Scheherazad's daughters

Views from a muslim diasporic woman writer

Research output: Contribution to journalArticle

Abstract

In this paper, we discuss the works of Mohja Kahf, specifically her anthology of poetry Emails from Scheherazad and her novel, The Girl in the Tangerine Scarf, to show the challenges facing a Muslim practising Islam within the context of post 9/11. Mohja Kahf, of Syrian origin and now a creative writer and educator of literature residing in America, describes the experiences of the diasporic Muslim community as it adapts to its new home and foreign American customs, behaviour, and people. We will show the ways in which she comprehends her situation of being a hyphenated identity and what stereotypes of Muslims she debunks, rejects, or affirms. How she resolves the conflict of being a minority in a community where Islam is perceived with suspicion and sometimes derision will also be explored in our analysis of her works. There will undoubtedly be clashes, misunderstandings, and conflicts of opinions, but the learning curve of the diasporic resident will gradually become less precipitous, the slopes more gentle as she begins to negotiate the terrain. Kahf's works show a resolution of East-West conflicts as she comes to terms with the realities of being a hyphenated identity in America, and how she negotiates old ways with practices of the new host land.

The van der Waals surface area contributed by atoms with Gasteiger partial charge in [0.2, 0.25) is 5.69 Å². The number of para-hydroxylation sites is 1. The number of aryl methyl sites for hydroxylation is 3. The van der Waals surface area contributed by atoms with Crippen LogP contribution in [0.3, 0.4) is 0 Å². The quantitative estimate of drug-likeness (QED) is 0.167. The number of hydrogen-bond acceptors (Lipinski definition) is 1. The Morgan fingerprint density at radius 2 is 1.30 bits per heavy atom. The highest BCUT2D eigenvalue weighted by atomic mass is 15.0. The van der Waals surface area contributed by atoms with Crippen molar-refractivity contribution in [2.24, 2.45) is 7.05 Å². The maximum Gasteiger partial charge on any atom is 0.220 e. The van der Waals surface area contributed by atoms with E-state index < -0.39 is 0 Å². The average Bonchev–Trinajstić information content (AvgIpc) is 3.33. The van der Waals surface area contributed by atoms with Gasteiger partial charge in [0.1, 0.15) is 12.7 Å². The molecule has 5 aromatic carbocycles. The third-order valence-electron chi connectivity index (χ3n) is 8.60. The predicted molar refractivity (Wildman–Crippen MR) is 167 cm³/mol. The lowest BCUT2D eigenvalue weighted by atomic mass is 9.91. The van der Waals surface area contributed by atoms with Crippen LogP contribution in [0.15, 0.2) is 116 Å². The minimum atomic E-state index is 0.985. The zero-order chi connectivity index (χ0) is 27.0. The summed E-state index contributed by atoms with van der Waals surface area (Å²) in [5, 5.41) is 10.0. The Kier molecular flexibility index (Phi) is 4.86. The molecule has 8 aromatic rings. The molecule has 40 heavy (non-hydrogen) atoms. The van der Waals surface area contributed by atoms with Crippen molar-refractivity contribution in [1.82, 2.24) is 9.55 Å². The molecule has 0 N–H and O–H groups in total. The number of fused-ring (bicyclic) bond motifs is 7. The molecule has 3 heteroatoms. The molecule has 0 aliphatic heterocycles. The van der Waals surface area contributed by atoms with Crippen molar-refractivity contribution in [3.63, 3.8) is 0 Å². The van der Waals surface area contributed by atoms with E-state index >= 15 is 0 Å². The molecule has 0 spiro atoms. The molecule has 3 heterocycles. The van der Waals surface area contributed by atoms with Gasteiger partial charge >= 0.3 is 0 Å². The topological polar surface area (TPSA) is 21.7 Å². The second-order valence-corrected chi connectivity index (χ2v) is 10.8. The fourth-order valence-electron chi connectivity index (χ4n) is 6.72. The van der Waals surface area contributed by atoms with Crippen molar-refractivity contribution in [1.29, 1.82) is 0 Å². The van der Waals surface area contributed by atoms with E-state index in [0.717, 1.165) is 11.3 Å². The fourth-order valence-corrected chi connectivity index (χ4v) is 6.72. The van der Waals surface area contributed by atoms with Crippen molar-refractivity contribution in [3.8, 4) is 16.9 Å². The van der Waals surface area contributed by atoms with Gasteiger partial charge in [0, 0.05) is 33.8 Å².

Original languageEnglish
Pages (from-to)97-115
Number of pages19
JournalAsian Journal of Women's Studies
Volume19
Issue number3
Publication statusPublished - 2013

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Muslim
writer
Islam
East-West conflict
community
poetry
stereotype
minority
educator
resident
learning
experience
literature

Keywords

  • Diaspora
  • Hyphenated identities
  • Islam
  • Migration
  • Muslim women writers
  • Scheherazad

ASJC Scopus subject areas

  • Gender Studies

Cite this

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